The tax treatment of nonqualified stock options (NSOs) is quite simple. Unfortunately, filling out the IRS forms can be complicated — especially since recent rule changes went into effect. Here are four things you should know about NSOs.
1. How NSOs work
An NSO is an option that doesn’t qualify for the special tax treatment afforded incentive stock options (ISOs). Despite the potential tax advantages of ISOs, most employers use NSOs because they’re simpler, their tax treatment is more straightforward, and they avoid certain risks and limitations associated with ISOs.
Let’s look at an example: ABC Inc. grants its employee, Steve, NSOs to buy 100 shares of the company’s stock for $100 per share — the fair market value (FMV) on the grant date. The options vest over five years and must be exercised within 10 years. In year 5, the stocks’ FMV has increased to $150 per share, and Steve exercises all of his options, buying shares worth $15,000 (100 × $150) for $10,000 (100 × $100).
2. NSO tax treatments
Generally, there are no tax consequences when NSOs are granted. Publication 525’s discussion of NSOs devotes several paragraphs to the circumstances under which an option grant requires you to report taxable income. This would be the case if the option itself (as opposed to the underlying stock) has “readily determinable value.” But options granted by employers almost never satisfy this requirement.
When you exercise an NSO, however, you must report compensation income equal to the spread between the exercise price and the stock’s FMV on the exercise date. Going back to the example, when Steve exercises his options, he receives $5,000 in compensation, which is taxable to him as ordinary income and deductible by his employer. It’s included in wages on Steve’s Form W-2 and is subject to payroll taxes. In the case of a nonemployee, income from the exercise of NSOs would be reflected on Form 1099-MISC.
3. Basis for confusion
Reporting income on the exercise of NSOs is a no-brainer. So long as the amount is reported properly on your W-2 or 1099-MISC, it should appear correctly on your tax return. Things get a bit more complicated, however, when you sell the stock. In theory, calculating and reporting gain on the sale of option stock is simple: You take the proceeds from the sale (net of any broker’s commissions or other expenses) and subtract your basis in the stock.
The difference is short- or long-term capital gain, depending on how long you held the stock. Generally, the basis is equal to the amount you paid for the shares (the exercise price) plus the amount of compensation income you reported upon exercise.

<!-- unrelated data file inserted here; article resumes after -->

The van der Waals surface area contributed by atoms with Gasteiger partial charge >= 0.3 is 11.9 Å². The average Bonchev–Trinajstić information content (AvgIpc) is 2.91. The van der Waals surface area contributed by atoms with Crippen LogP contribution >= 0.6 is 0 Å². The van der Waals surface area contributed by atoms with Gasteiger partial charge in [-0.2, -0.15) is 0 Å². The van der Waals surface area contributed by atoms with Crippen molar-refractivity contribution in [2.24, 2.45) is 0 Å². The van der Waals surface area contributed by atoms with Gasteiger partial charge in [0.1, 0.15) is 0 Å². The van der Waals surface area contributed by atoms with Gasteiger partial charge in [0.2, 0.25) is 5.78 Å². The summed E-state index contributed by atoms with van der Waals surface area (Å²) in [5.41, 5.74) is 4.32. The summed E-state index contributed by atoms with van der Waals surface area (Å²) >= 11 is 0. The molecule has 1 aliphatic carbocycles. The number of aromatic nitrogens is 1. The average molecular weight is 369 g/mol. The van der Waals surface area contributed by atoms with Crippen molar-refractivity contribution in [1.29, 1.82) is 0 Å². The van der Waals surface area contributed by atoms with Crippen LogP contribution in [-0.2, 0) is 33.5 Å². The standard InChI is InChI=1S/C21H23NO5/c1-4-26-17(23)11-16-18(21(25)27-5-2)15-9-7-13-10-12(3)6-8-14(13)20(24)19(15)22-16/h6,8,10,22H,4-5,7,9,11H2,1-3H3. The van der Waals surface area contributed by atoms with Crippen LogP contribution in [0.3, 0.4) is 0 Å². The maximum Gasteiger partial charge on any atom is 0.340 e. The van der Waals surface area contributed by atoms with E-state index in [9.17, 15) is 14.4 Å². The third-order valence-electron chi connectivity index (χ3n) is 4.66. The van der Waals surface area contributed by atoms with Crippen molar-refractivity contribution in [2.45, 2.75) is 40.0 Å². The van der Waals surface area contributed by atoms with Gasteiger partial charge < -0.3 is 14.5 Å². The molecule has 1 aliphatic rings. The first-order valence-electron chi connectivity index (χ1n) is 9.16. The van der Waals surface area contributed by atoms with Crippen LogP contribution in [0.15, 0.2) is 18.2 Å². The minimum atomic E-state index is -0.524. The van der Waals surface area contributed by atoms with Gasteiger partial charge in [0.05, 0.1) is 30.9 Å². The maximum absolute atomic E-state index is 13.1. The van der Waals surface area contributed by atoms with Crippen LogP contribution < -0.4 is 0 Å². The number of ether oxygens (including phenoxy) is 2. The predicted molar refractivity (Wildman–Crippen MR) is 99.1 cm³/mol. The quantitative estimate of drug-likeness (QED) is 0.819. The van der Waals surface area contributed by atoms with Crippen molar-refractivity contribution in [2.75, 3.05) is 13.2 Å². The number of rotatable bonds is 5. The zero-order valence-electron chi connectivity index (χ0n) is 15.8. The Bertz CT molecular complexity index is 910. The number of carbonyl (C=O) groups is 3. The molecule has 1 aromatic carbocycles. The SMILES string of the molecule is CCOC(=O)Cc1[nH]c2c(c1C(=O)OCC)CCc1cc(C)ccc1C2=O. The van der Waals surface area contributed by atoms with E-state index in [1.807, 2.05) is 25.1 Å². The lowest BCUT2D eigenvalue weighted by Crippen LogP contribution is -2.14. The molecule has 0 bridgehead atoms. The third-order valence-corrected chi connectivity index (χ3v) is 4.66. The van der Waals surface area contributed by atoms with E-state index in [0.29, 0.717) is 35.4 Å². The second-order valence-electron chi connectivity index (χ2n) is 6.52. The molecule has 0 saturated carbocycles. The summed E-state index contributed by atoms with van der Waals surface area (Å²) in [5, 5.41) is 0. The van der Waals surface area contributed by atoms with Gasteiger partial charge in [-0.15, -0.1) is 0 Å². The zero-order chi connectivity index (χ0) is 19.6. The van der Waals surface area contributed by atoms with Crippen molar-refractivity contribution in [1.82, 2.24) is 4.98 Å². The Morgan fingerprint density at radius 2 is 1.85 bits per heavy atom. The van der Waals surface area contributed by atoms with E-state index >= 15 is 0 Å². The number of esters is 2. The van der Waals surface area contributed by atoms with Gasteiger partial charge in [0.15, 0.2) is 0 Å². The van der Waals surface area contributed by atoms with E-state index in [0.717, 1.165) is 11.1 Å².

Suppose Steve, from the example above, holds his stock for two years and sells it for $18,000. His basis is $15,000 — the original exercise price of $10,000, plus the $5,000 he reported as wages. When he sells the stock, he will recognize $3,000 in long-term capital gain.
But, here’s the problem: When you sell stock your broker sends you a Form 1099-B and files it with the IRS. The form reports your proceeds from the sale and may also report your basis. But when a 1099-B relates to stock acquired through the exercise of NSOs, there’s a good chance the basis amount is wrong.
The 1099-B instructions state, “If the securities were acquired through the exercise of a compensatory option, the basis hasn’t been adjusted to include any amount related to the option that was reported to you on a Form W-2.” But this may or may not be true.
Until recently, brokers were permitted, but not required, to adjust basis to reflect the amount of compensation income reported when options were exercised. For options granted after 2013, however, brokers are prohibited from making this adjustment. That means that, for options granted in 2014 or later, the basis entered on Form 1099-B will definitely be wrong — so you’ll need to adjust it yourself. For options granted earlier, brokers are still permitted to make the adjustment, so you’ll need to calculate the basis yourself to ensure you report the right amount of gain.
Do your homework
If you sell stock acquired through the exercise of NSOs, don’t rely on the basis reported by your broker. If you do, and the basis wasn’t adjusted, you’ll overstate your gain (or understate your loss) and overpay your taxes. Determine the basis yourself and, if the amount in your 1099-B is wrong, correct it in your tax return.